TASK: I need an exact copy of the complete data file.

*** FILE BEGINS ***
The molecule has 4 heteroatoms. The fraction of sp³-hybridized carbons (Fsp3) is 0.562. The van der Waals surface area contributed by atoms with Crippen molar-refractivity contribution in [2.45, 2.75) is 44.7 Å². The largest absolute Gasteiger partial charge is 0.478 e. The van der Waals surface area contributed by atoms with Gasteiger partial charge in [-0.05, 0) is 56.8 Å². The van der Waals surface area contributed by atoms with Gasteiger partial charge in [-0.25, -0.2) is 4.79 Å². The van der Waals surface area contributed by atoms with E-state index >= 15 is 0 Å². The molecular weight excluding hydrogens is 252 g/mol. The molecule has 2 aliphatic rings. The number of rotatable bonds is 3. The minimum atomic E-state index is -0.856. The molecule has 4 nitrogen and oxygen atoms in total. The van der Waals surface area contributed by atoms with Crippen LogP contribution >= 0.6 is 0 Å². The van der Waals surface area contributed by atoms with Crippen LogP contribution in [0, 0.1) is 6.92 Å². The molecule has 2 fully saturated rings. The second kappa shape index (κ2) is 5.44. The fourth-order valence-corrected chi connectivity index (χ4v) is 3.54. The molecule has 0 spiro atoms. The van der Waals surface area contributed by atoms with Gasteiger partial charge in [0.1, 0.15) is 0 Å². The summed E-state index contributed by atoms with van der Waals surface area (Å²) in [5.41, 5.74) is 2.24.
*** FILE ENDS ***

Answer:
The molecule has 4 heteroatoms. The fraction of sp³-hybridized carbons (Fsp3) is 0.562. The van der Waals surface area contributed by atoms with Crippen molar-refractivity contribution in [2.45, 2.75) is 44.7 Å². The largest absolute Gasteiger partial charge is 0.478 e. The van der Waals surface area contributed by atoms with Gasteiger partial charge in [-0.05, 0) is 56.8 Å². The van der Waals surface area contributed by atoms with Gasteiger partial charge in [-0.25, -0.2) is 4.79 Å². The van der Waals surface area contributed by atoms with E-state index >= 15 is 0 Å². The molecular weight excluding hydrogens is 252 g/mol. The molecule has 2 aliphatic rings. The number of rotatable bonds is 3. The minimum atomic E-state index is -0.856. The molecule has 4 nitrogen and oxygen atoms in total. The van der Waals surface area contributed by atoms with Crippen LogP contribution >= 0.6 is 0 Å². The van der Waals surface area contributed by atoms with Crippen LogP contribution in [0, 0.1) is 6.92 Å². The molecule has 2 fully saturated rings. The second kappa shape index (κ2) is 5.44. The fourth-order valence-corrected chi connectivity index (χ4v) is 3.54. The molecule has 0 spiro atoms. The van der Waals surface area contributed by atoms with Gasteiger partial charge in [0.1, 0.15) is 0 Å². The summed E-state index contributed by atoms with van der Waals surface area (Å²) in [5.41, 5.74) is 2.24.